I’ve been doing a few interviews lately to talk about Childrens Hospital, How to Be a Latin Lover and other projects. Enjoy!
I’m excited to announce that “Filthy Preppy Teen$”, the new comedy series I scored, is now streaming on Fullsreen.com and the Fullscreen app! Originally done as an extra episode for the third season of NTSF:SD:SUV as a parody of shows like “Pretty Little Liars” and “Gossip Girl,” the new eight episode season picks up in the same vein by playing on the teen drama tropes while playing with parodies of even more genres.
Each episode is packed wall-to-wall with music with a number of licensed songs, our core score which is a blend of electro/pop/trap elements and orchestra, and a number of score parodies that were a lot of fun to do.
“Filthy Preppy Teen$” starring hannah Kasulka and Max Carver is produced by Paul Scheer, Jonathan Stern, Curtis Gwinn, Abominable Pictures and is now streaming on Fullscreen.
In this season’s behind-the-scenes episode, Falcon (Ken Marino) holds an Art Show showcasing his photography on the Childrens Hospital set.
I was brought on to this episode pretty early on during editing because we were having some difficulty figuring out what the style the score should be in. Previous “behind-the-scenes” episodes were each scored differently. The original “Newsreaders” had a 60-minutes type news score, “Behind the Scenes” was mostly dry with score for a couple dramatic scenes, and “My Friend Falcon” was scored like a documentary. For this episode, we decided to take a light drama, indie-film, small ensemble approach to add some life and energy to the scenes without adding TOO much dramatic weight while still being able to take dramatic shifts and accents when story called for it.
The episode is scored fairly wall-to-wall in this style, with one of the more dramatic moments arriving when it’s revealed that Rory Spindell (Rob Corddry) has an absorbed twin’s face growing out of his back. A slightly creepy, but still playful cue underscores this scene and takes a sad turn as Rory is shunned by his cast mates.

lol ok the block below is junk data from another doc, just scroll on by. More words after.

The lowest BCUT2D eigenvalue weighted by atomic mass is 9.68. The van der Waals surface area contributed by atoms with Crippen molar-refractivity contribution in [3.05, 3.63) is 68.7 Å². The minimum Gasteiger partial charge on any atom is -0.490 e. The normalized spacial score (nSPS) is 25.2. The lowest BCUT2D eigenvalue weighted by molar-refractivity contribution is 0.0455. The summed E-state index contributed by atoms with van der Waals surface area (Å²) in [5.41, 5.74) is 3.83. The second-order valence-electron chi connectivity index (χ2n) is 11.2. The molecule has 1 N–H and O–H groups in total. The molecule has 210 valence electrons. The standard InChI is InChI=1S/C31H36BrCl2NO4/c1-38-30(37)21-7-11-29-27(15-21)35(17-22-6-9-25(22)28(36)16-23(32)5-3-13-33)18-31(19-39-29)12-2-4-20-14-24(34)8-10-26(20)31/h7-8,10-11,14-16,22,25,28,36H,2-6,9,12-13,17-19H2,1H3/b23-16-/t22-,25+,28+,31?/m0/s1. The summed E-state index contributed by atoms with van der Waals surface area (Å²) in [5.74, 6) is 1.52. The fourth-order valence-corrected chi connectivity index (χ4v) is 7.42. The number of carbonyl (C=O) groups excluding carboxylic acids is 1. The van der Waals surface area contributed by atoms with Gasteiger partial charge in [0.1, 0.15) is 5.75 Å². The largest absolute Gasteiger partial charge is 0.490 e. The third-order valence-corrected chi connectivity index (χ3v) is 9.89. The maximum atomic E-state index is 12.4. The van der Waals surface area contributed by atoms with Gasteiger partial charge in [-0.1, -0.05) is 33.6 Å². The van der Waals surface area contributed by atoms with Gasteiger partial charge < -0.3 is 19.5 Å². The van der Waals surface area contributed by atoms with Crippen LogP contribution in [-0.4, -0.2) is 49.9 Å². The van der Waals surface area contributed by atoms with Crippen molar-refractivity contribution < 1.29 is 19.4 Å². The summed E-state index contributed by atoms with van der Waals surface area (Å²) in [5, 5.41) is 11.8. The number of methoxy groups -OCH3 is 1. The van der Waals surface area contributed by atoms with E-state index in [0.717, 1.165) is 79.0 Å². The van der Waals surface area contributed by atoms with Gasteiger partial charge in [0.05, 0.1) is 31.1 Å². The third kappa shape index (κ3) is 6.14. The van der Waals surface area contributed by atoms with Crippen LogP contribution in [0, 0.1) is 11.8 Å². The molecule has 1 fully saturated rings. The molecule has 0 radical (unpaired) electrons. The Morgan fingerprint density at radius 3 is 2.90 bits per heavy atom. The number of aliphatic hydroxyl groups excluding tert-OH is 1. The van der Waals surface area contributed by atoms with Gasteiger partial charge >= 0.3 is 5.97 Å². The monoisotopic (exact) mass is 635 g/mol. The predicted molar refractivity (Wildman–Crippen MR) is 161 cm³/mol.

In this tribute to 70’s conspiracy-thrillers, Owen arrives to work to find that not only has the hospital run out of tongue depressors, but all the other doctors seem to be playing dumb and acting cagey when he brings it up. Even an internet search comes up blank. Refusing to use his finger as a makeshift depressor like Glenn, Owen digs more into the conspiracy only to be framed for murder.
Conspiracies, betrayals, a George Wendt cameo, and Lola’s a lawyer again, “By the Throat” is one of my personal favorite episodes in this final season of Childrens Hospital.
S7:E5 “The Show You Watch”
Did you know “Childrens Hospital” started as a sketch in a 50’s era variety show? No? Ok, neither did I, but this fluid take on time and reality is one of the reasons I love this show. The highlight of this episode started way back during shooting when I was asked to write a variety show song. I was given some old variety show references to study and lyrics by screenwriter Meghan Amram to write “A Real Pickle Lover.”
Performed by Ken Marino and Megan Mullaly, with choreography by Kathryn Burns and processed to sound “old-timey” by our sound mixer Brent Keiser.
The score itself required more of an era-specific pit orchestra, so I went with smaller strings samples, piano, winds, saxes, drum kit and an upright bass.
It’s the Doctor of the Year Awards! Blake, Glenn and Lola are all nominated this year so they hop in Chet’s ambulance to head to Vegas with Owen tagging along. This episode was scored in our “regular” score style but it gave me the opportunity to flush out longer variations of themes.
S7:E3 “Sy’s Tenure”
Owen’s a DJ, Chief is trapped, and Sy decides to spend his hospital tenure building a jetpack! From a score standpoint, this episode is pretty straightforward with variations on transitional cues I’ve written for the show over the years. However the finale, when Sy straps on his jetpack to search the hospital for the lost Chief needed a big action/adventure moment!
S7:E4 “Dr Beth”
A spiritual sequel to last season’s “Fan Fiction,” “Dr Beth” delves into Nurse Beth’s origin from living in the hospital’s nurses quarters, and subbasement hellhole, to briefly being promoted to a doctor after saving the life a famous child star (played by Samm Levine) and then subsequently demoted back down to nurse.